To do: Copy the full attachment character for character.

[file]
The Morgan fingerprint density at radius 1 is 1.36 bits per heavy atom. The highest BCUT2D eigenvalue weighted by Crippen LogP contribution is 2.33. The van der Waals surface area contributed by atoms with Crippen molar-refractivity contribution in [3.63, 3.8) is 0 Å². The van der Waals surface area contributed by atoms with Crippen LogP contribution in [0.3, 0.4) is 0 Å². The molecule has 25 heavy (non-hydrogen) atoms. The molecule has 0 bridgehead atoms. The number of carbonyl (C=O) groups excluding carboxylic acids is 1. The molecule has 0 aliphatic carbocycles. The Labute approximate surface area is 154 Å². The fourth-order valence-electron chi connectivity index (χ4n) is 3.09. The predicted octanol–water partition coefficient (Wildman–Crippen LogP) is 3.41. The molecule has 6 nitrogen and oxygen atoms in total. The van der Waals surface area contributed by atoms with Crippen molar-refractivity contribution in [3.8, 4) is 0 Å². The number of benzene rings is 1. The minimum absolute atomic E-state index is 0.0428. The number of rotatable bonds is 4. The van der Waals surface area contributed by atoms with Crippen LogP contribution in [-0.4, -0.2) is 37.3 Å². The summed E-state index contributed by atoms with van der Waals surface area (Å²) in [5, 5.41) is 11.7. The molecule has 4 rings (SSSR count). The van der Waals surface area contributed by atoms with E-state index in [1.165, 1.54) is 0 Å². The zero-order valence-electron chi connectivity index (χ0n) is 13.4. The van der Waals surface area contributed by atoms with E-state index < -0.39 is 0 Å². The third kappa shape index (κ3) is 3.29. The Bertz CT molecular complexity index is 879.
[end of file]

The Morgan fingerprint density at radius 1 is 1.36 bits per heavy atom. The highest BCUT2D eigenvalue weighted by Crippen LogP contribution is 2.33. The van der Waals surface area contributed by atoms with Crippen molar-refractivity contribution in [3.63, 3.8) is 0 Å². The van der Waals surface area contributed by atoms with Crippen LogP contribution in [0.3, 0.4) is 0 Å². The molecule has 25 heavy (non-hydrogen) atoms. The molecule has 0 bridgehead atoms. The number of carbonyl (C=O) groups excluding carboxylic acids is 1. The molecule has 0 aliphatic carbocycles. The Labute approximate surface area is 154 Å². The fourth-order valence-electron chi connectivity index (χ4n) is 3.09. The predicted octanol–water partition coefficient (Wildman–Crippen LogP) is 3.41. The molecule has 6 nitrogen and oxygen atoms in total. The van der Waals surface area contributed by atoms with Crippen molar-refractivity contribution in [3.8, 4) is 0 Å². The number of benzene rings is 1. The minimum absolute atomic E-state index is 0.0428. The number of rotatable bonds is 4. The van der Waals surface area contributed by atoms with Crippen LogP contribution in [-0.4, -0.2) is 37.3 Å². The summed E-state index contributed by atoms with van der Waals surface area (Å²) in [5, 5.41) is 11.7. The molecule has 4 rings (SSSR count). The van der Waals surface area contributed by atoms with E-state index in [1.165, 1.54) is 0 Å². The zero-order valence-electron chi connectivity index (χ0n) is 13.4. The van der Waals surface area contributed by atoms with E-state index < -0.39 is 0 Å². The third kappa shape index (κ3) is 3.29. The Bertz CT molecular complexity index is 879.